In Memoriam: Edward Masoro, PhD
Edward J. Masoro, Ph.D., passed away on July 11 at age 95. Born and raised in Oakland, California, he obtained his undergraduate and PhD degrees at UC Berkeley. The first half of his career focused on lipid metabolism and was marked by a rapid rise through the faculty ranks at Queens University (Canada), Tufts University, and the University of Washington, becoming chair of Physiology and Biophysics at Medical College of Pennsylvania. His research focus made a remarkable shift to the biology of aging shortly before joining the UT Health Science Center at San Antonio as founding Chair of the Department of Physiology (1973-1991). Thereafter, he established the Aging Research and Education Center at UT Health San Antonio, in order to catalyze research on the biology of aging across basic and clinical science disciplines. This Center gave birth to the Barshop Center for Longevity and Aging Studies, among the first centers in the nation dedicated to basic research in the biology of aging. A recipient of the highest awards for his scientific contributions and leadership in Geroscience, he is remembered for seminal studies on the life and health extending effects of caloric restriction and his penetrating reviews and reasoned hypotheses on the causes of aging. He was mentor to many who became leaders in the field. His scientific rigor and productivity, vision and leadership were matched by his character. He was humble, honest, fair and loyal. He will be greatly missed.
Congratulations to the AGE Trainee Chapter leadership for planning and managing our first virtual event. It was very successful with close to 1000 registrations. Thanks to all who participated. Recordings of some of the events will be made available at a later date.
Sadly, we find ourselves again reeling from acts of brutality against Black Americans. The murders of George Floyd, Breonna Taylor, Ahmaud Arbery, and countless others are appalling and tear at the very fabric of our society, yet they are common. These horrors are not isolated incidents, but manifestations of the lingering systemic racism that continues to disadvantage Black and other underserved populations in our country.
The American Aging Association recognizes that, to accomplish its goal of extending healthy lifespan for all, racial disparities and the laws, regulations, and policies that maintain these disparities must be addressed and corrected so that they conform to what is right and just.
Together, we must educate, reflect, and act. In our continued diversity, equity, and inclusion efforts, we pledge to also promote education regarding systemic racism, implicit bias, and anti-racism for AGE community members and across academic science. In addition, we will grow our efforts to better understand the factors that limit healthspan and lifespan among Black and other underserved populations. As one community, AGE will advocate for policies within science that elevate the value of mentorship, recruitment, and advancement of Black and other diverse scientists.
We find ourselves in times of incredible stress and challenge, but in the words of Martin Luther King Jr. “The time is always ripe to do right”.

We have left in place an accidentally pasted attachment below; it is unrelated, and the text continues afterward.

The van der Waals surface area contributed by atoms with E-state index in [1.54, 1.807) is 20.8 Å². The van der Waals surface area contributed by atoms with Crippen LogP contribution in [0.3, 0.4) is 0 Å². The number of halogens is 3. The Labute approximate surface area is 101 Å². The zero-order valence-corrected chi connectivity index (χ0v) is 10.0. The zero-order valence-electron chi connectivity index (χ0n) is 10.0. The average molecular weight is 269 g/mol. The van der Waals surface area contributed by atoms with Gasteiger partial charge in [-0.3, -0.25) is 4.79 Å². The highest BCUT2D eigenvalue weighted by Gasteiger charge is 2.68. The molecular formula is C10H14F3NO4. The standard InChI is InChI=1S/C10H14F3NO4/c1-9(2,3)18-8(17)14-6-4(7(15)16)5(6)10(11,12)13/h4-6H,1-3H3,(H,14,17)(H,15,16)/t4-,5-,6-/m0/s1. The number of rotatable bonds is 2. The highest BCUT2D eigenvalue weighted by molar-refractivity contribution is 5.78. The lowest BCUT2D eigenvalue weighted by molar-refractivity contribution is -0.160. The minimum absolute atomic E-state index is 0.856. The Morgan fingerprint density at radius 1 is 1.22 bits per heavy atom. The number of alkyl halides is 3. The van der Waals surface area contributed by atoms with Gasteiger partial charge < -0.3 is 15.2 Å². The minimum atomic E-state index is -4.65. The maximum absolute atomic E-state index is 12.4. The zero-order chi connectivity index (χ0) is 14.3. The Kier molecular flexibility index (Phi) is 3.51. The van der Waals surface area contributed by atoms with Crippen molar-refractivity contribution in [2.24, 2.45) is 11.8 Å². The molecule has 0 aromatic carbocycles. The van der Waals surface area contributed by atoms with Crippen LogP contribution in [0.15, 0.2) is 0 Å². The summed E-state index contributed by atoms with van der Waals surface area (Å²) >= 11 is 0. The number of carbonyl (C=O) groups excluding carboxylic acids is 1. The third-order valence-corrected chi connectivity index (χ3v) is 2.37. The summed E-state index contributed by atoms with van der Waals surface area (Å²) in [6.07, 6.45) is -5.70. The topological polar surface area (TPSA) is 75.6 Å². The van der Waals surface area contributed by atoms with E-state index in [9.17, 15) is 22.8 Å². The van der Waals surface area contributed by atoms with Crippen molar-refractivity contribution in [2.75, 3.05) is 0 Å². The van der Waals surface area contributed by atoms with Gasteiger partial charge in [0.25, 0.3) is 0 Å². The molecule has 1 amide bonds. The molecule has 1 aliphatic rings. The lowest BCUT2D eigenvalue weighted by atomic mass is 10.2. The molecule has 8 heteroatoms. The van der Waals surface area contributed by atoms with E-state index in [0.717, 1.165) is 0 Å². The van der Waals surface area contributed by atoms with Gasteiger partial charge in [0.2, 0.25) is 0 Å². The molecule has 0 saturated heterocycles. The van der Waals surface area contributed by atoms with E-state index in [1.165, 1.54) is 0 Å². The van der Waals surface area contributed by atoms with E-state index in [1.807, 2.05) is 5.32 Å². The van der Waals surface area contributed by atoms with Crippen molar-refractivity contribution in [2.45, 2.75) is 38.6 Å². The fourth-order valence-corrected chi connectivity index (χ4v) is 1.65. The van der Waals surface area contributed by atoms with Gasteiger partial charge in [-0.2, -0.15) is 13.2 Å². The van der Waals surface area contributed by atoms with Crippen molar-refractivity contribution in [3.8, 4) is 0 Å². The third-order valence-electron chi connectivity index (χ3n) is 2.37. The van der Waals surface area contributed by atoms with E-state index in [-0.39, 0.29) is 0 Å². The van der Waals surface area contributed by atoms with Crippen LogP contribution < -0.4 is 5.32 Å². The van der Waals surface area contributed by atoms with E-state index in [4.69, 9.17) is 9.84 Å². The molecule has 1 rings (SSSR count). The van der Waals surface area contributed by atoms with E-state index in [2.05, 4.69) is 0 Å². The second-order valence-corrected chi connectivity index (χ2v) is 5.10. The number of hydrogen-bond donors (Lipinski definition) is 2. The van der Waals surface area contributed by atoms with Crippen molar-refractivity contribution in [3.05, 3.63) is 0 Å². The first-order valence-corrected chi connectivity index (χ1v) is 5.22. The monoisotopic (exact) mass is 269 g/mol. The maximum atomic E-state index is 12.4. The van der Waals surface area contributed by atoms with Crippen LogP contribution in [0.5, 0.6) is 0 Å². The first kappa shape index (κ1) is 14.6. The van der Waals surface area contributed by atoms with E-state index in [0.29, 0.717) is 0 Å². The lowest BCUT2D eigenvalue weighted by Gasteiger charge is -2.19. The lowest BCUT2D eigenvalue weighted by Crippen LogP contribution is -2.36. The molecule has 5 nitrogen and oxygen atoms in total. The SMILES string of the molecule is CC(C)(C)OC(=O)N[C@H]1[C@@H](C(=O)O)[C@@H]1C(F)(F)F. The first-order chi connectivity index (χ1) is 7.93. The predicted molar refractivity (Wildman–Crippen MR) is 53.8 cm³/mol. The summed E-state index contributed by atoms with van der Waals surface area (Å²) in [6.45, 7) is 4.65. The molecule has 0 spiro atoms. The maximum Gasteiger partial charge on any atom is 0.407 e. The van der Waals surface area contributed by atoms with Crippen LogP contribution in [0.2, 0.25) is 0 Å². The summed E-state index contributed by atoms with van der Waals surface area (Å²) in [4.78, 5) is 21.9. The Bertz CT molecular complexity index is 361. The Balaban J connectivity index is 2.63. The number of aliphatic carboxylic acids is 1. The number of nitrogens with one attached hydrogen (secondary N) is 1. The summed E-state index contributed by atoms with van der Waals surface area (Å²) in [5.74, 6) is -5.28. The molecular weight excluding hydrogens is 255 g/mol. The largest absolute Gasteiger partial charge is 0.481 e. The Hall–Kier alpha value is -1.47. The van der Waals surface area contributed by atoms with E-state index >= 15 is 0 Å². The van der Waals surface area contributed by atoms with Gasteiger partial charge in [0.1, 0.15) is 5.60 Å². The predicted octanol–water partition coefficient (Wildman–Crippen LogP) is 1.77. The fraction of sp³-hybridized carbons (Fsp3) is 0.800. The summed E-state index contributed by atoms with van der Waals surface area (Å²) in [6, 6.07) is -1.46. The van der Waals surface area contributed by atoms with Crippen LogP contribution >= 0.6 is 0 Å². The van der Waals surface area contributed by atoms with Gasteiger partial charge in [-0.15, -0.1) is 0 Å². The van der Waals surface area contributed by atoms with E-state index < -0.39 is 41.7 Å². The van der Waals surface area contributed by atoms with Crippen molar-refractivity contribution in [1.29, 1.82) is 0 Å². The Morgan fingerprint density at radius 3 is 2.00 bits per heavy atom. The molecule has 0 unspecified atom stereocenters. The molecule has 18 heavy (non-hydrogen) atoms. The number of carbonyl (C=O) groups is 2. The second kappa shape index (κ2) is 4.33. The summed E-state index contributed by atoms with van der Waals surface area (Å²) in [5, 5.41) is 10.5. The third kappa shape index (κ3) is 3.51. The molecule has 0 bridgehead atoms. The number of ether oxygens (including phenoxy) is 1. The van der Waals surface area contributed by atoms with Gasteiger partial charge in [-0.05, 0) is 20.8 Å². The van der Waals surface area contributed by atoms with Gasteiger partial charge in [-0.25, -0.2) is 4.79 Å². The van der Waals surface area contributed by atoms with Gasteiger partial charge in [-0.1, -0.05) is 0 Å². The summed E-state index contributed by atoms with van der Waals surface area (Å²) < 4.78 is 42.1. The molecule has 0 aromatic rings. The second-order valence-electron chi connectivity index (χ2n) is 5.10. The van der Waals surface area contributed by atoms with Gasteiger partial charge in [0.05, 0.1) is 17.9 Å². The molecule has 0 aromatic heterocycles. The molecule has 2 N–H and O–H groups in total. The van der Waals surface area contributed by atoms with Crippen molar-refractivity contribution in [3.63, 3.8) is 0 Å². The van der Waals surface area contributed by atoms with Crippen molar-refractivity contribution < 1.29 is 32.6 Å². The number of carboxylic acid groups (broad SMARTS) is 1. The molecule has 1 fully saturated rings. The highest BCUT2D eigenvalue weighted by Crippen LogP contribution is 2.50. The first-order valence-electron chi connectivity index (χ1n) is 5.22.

The members of the American Aging Association are an elite group of scientific experts in the field of biogerontology and geroscience, dedicated to understanding the basic mechanisms of aging in order to enable humankind to preserve and restore functions typically lost to age-related degeneration, and to extend the healthy human lifespan. Become a member here.
The American Aging Association is committed to providing a harmonious conference environment based on mutual respect, dignity and support. All forms of harassment, including sexual, are completely unacceptable. These behaviors have no place in the American Aging Association, and do not represent who we are. It is our collective priority to prevent this abhorrent behavior and to support those affected. We ensure allegations of sexual harassment are responded to swiftly, appropriately, and confidentially. Full policy
The American Aging Association recognizes a crucial, compelling need to promote diversity in the aging research workforce. The American Aging Association is committed to fostering a diverse workforce in aging research, and to ensuring that people from all backgrounds can fully and productively participate in our field. We have outlined and are executing specific plans to help diversify the aging research workforce, designed to develop and prepare the most talented researchers from all groups, to help improve the quality of the educational and training environment, and to enhance the participation of individuals currently underrepresented in the field of aging research. Full policy
Careers in Aging - Visit or post on our Job Board!
AGE is pleased to announce the 2020 Denham Harman Research Award winner is Rochelle Buffenstein, PhD, Senior Principal Investigator at Calico.
New AGE Fellows to be inducted for 2020:
Greg Brewer, PhD, Veronica Galvan, PhD, Peter Hornsby, PhD, Kylie Kavanaugh, PhD, Bernard Rabin, PhD
AGE representation at FASEB
Mark McCormick, Science Research Conferences Advisory Committee
George Sutphin, Publications and Communications Committee
Sreemathi Logan, Excellence in Science Award Committee
Holly Brown-Borg, Board of Directors
Kevin Perrott, Science Policy Committee
Catherine Hornsby, EOAC